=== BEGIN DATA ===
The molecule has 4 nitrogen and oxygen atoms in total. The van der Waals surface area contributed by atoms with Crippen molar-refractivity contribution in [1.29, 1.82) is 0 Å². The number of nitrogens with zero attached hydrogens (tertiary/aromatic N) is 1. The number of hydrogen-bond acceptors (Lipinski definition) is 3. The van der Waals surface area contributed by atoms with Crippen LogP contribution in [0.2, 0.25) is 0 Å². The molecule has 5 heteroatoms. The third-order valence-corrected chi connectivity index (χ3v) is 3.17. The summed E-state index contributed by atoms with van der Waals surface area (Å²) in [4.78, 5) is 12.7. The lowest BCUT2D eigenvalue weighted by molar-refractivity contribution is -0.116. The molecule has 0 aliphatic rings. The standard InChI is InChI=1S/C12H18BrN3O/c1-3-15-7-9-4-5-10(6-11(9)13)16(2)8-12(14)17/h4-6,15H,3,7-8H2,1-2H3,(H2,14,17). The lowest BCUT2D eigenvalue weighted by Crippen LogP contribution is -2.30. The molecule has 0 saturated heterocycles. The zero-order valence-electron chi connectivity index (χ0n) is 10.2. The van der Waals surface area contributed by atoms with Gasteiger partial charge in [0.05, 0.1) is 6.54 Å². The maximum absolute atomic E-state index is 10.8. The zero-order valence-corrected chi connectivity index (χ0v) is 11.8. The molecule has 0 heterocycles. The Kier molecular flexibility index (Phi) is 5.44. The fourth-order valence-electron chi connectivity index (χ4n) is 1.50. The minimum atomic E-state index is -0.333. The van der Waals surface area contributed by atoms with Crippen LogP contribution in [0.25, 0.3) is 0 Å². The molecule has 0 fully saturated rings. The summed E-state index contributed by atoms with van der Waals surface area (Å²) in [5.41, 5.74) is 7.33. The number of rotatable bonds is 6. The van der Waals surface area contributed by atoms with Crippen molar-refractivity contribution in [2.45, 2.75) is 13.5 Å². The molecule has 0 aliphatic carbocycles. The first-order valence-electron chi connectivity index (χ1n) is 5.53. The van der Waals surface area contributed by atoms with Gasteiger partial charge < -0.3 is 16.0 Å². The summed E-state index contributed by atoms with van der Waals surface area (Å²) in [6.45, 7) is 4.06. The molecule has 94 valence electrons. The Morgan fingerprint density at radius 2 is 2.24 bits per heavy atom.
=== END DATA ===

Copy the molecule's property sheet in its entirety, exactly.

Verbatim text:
The molecule has 4 nitrogen and oxygen atoms in total. The van der Waals surface area contributed by atoms with Crippen molar-refractivity contribution in [1.29, 1.82) is 0 Å². The number of nitrogens with zero attached hydrogens (tertiary/aromatic N) is 1. The number of hydrogen-bond acceptors (Lipinski definition) is 3. The van der Waals surface area contributed by atoms with Crippen LogP contribution in [0.2, 0.25) is 0 Å². The molecule has 5 heteroatoms. The third-order valence-corrected chi connectivity index (χ3v) is 3.17. The summed E-state index contributed by atoms with van der Waals surface area (Å²) in [4.78, 5) is 12.7. The lowest BCUT2D eigenvalue weighted by molar-refractivity contribution is -0.116. The molecule has 0 aliphatic rings. The standard InChI is InChI=1S/C12H18BrN3O/c1-3-15-7-9-4-5-10(6-11(9)13)16(2)8-12(14)17/h4-6,15H,3,7-8H2,1-2H3,(H2,14,17). The lowest BCUT2D eigenvalue weighted by Crippen LogP contribution is -2.30. The molecule has 0 saturated heterocycles. The zero-order valence-electron chi connectivity index (χ0n) is 10.2. The van der Waals surface area contributed by atoms with Gasteiger partial charge in [0.05, 0.1) is 6.54 Å². The maximum absolute atomic E-state index is 10.8. The zero-order valence-corrected chi connectivity index (χ0v) is 11.8. The molecule has 0 heterocycles. The Kier molecular flexibility index (Phi) is 5.44. The fourth-order valence-electron chi connectivity index (χ4n) is 1.50. The minimum atomic E-state index is -0.333. The van der Waals surface area contributed by atoms with Crippen LogP contribution in [0.25, 0.3) is 0 Å². The molecule has 0 fully saturated rings. The summed E-state index contributed by atoms with van der Waals surface area (Å²) in [5.41, 5.74) is 7.33. The number of rotatable bonds is 6. The van der Waals surface area contributed by atoms with Crippen molar-refractivity contribution in [2.45, 2.75) is 13.5 Å². The molecule has 0 aliphatic carbocycles. The first-order valence-electron chi connectivity index (χ1n) is 5.53. The van der Waals surface area contributed by atoms with Gasteiger partial charge < -0.3 is 16.0 Å². The summed E-state index contributed by atoms with van der Waals surface area (Å²) in [6.45, 7) is 4.06. The molecule has 94 valence electrons. The Morgan fingerprint density at radius 2 is 2.24 bits per heavy atom.